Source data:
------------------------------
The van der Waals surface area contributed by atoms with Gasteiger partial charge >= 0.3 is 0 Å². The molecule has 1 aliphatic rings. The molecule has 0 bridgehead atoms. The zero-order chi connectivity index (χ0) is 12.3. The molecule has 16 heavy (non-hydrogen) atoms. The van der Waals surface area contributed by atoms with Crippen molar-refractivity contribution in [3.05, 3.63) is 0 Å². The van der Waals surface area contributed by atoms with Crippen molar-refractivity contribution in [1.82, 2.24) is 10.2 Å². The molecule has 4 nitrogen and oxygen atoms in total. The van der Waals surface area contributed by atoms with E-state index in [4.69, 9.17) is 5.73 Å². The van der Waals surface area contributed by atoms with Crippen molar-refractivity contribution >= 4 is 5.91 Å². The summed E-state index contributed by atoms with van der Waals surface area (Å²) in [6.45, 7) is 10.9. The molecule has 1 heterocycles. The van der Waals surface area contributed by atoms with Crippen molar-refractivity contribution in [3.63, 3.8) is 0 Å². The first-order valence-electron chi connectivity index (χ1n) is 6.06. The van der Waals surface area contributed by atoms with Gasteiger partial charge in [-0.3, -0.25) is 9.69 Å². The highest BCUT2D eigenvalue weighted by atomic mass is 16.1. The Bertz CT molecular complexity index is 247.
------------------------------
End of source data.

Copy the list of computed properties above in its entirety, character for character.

The van der Waals surface area contributed by atoms with Gasteiger partial charge >= 0.3 is 0 Å². The molecule has 1 aliphatic rings. The molecule has 0 bridgehead atoms. The zero-order chi connectivity index (χ0) is 12.3. The molecule has 16 heavy (non-hydrogen) atoms. The van der Waals surface area contributed by atoms with Crippen molar-refractivity contribution in [3.05, 3.63) is 0 Å². The van der Waals surface area contributed by atoms with Crippen molar-refractivity contribution in [1.82, 2.24) is 10.2 Å². The molecule has 4 nitrogen and oxygen atoms in total. The van der Waals surface area contributed by atoms with E-state index in [4.69, 9.17) is 5.73 Å². The van der Waals surface area contributed by atoms with Crippen molar-refractivity contribution >= 4 is 5.91 Å². The summed E-state index contributed by atoms with van der Waals surface area (Å²) in [6.45, 7) is 10.9. The molecule has 1 heterocycles. The van der Waals surface area contributed by atoms with Crippen molar-refractivity contribution in [3.63, 3.8) is 0 Å². The first-order valence-electron chi connectivity index (χ1n) is 6.06. The van der Waals surface area contributed by atoms with Gasteiger partial charge in [-0.3, -0.25) is 9.69 Å². The highest BCUT2D eigenvalue weighted by atomic mass is 16.1. The Bertz CT molecular complexity index is 247.